Tag Archives: Carnegie Library

What, it’s not on the Internet?

demographicsGenerally when we talk about the Digital Divide, we’re talking about the disparities in use and access to the Internet and other digital resources – primarily due to income, education, and/or geography. In April last year the Pew Research Center / Pew Internet Project released a comprehensive report on the Digital Divide – Digital differences – a survey based analysis of who’s using the Internet and how/where they’re accessing it.  While absolute trends have changed as the technologies have changed, The US is still faced with 20% of its adult population not using the Internet – though half of that is a choice, not a circumstance.

As librarians, we at the Carnegie and libraries around the country help overcome the digital divide on regular basis; running the spectrum of users from those who become self-sufficient to varying degrees, and those for whom the mouse and PC are the tools of the devil, wholly unclean and not to be touched.  I also regularly work with others for whom there is another variety of the digital divide; one that determines their future course of work and changes their otherwise comfortable relationship with the library, its librarians, and greatly challenges their 21st Century assumptions.  This divide occupies a narrow spectrum of information – that which isn’t available online – no way, no how.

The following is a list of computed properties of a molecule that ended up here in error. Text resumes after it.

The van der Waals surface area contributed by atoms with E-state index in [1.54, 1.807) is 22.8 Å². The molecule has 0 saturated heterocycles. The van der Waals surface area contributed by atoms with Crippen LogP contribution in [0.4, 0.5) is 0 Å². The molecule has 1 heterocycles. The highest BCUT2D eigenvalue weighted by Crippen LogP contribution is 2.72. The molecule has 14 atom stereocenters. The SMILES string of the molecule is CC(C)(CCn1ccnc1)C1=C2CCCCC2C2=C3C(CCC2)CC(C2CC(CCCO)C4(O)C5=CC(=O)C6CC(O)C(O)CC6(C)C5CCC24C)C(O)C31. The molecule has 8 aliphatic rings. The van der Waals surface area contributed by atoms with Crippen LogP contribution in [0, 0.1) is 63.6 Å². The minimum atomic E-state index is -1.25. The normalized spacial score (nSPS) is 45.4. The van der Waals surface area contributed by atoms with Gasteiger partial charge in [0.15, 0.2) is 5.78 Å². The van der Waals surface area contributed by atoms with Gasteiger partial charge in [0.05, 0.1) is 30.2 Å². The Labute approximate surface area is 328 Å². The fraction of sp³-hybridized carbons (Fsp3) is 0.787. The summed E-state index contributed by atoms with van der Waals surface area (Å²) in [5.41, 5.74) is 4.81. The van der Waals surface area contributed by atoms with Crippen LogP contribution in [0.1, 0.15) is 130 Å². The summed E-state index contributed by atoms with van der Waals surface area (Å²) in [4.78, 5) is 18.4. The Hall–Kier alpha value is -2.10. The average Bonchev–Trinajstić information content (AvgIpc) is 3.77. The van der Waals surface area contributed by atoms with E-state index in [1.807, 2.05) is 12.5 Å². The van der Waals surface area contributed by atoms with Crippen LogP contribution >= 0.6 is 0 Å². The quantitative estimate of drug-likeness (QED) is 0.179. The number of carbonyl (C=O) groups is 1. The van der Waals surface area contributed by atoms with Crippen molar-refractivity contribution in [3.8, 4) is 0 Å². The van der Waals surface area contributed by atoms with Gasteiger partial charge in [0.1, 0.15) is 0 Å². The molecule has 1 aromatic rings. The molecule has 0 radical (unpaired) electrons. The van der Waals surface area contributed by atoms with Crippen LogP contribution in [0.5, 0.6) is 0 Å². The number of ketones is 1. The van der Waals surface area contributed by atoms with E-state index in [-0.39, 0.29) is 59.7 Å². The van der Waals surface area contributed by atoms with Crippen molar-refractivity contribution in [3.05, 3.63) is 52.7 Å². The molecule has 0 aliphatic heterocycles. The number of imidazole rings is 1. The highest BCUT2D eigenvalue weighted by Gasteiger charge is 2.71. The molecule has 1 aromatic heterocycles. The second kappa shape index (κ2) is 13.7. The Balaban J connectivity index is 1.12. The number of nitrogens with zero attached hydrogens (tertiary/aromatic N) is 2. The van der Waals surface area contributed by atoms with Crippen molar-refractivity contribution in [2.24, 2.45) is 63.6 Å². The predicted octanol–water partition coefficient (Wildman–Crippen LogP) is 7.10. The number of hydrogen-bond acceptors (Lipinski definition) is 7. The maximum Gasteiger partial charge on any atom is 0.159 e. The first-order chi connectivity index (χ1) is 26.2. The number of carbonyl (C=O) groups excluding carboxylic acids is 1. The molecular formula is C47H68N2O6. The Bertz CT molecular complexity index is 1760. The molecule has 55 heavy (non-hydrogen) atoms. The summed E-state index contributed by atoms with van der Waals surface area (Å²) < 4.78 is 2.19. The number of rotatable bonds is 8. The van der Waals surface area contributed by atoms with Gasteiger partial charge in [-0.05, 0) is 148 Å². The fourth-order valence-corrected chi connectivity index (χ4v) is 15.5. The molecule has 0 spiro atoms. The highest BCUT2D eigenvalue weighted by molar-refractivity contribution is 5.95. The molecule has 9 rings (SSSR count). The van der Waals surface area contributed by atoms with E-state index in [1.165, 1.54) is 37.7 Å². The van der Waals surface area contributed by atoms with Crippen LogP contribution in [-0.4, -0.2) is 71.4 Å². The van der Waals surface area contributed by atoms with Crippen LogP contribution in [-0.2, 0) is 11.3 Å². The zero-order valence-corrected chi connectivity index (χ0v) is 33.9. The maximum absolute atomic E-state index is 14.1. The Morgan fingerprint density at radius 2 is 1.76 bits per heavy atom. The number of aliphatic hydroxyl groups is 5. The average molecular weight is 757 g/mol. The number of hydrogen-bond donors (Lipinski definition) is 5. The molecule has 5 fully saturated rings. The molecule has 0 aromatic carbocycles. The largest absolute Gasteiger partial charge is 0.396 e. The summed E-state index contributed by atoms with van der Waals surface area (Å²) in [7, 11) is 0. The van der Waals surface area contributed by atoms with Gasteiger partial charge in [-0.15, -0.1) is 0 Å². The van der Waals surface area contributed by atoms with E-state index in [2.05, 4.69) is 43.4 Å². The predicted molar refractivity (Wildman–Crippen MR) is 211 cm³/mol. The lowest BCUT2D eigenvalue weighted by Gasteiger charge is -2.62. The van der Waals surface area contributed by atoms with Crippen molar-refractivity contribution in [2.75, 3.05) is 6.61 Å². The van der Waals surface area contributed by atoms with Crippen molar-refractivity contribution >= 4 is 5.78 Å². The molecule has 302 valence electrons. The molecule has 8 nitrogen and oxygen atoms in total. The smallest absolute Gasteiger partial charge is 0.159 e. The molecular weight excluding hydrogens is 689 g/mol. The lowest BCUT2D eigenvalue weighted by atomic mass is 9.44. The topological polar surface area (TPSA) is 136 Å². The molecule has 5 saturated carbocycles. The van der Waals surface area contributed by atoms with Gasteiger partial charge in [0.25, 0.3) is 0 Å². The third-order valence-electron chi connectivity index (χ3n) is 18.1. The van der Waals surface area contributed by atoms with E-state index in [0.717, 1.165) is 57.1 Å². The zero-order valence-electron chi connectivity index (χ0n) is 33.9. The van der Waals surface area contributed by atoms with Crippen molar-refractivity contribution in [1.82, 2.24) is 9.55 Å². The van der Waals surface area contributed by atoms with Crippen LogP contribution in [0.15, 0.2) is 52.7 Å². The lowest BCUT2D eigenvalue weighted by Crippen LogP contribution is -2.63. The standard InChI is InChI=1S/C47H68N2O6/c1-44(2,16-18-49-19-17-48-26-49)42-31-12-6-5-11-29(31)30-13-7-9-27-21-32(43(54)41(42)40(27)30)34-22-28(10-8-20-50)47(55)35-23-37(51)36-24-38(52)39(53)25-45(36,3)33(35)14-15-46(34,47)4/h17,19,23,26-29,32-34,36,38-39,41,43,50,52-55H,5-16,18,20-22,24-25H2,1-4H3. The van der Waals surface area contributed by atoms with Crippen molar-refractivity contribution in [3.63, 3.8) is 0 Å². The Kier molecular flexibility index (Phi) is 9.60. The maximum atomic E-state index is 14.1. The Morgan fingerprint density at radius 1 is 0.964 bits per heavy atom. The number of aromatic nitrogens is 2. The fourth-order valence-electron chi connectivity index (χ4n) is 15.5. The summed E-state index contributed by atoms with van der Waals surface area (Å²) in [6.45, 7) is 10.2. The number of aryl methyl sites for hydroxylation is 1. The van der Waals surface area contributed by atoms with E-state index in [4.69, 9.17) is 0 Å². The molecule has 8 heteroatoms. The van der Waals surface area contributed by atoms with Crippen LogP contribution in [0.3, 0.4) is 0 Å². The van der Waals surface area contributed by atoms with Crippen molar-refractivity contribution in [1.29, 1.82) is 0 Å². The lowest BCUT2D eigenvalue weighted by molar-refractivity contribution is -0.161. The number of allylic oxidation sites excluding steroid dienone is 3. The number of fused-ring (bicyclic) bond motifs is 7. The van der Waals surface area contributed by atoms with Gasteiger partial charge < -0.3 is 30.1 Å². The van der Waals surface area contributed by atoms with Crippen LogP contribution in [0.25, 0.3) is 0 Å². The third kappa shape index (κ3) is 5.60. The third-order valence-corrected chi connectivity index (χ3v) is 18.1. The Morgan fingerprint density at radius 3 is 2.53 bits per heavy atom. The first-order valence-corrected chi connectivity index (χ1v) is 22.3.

telegraphIsn’t everything available online? No, it isn’t.  Generally speaking, most of what the average library user asks for is available online; maybe in a full-text database, perhaps in a published government document, possibly in a curated digitized collection, and of course in e-books.  There are also some standard tools like the USPTO’s patent search engine with accompanying displays, and one of my favorites – Google Earth. Of course we’re also positioned, and more importantly trained, to help our users with the non-digital resources they need.  Sometimes we need to do things as if it’s 1970, and that’s not necessarily a given for many students and other library users. We’ve all become comfortable with both the actual access and the assumption of access that “our” information is a click away.

The danger with that assumption is two-fold. The first will be the conclusion after an unsuccessful search that the information you’re seeking doesn’t exist – if it’s not digital, ipso-facto, it hasn’t been created.  The second concern, and maybe the more prevalent one, is that knowing it doesn’t exist electronically simply drives the user to an electronic source that they make meet their need, even if it’s a tertiary (or worse) source.  Just because most of what you might seek is available online, that doesn’t mean it all is, or that the best of it is, and that is why you can always Ask a Librarianask_a_librarian150

– Richard


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Iron & Steel – Part I

– THERE is a glamor about the making of steel.  (Fitch, The Steelworkers. 1910.)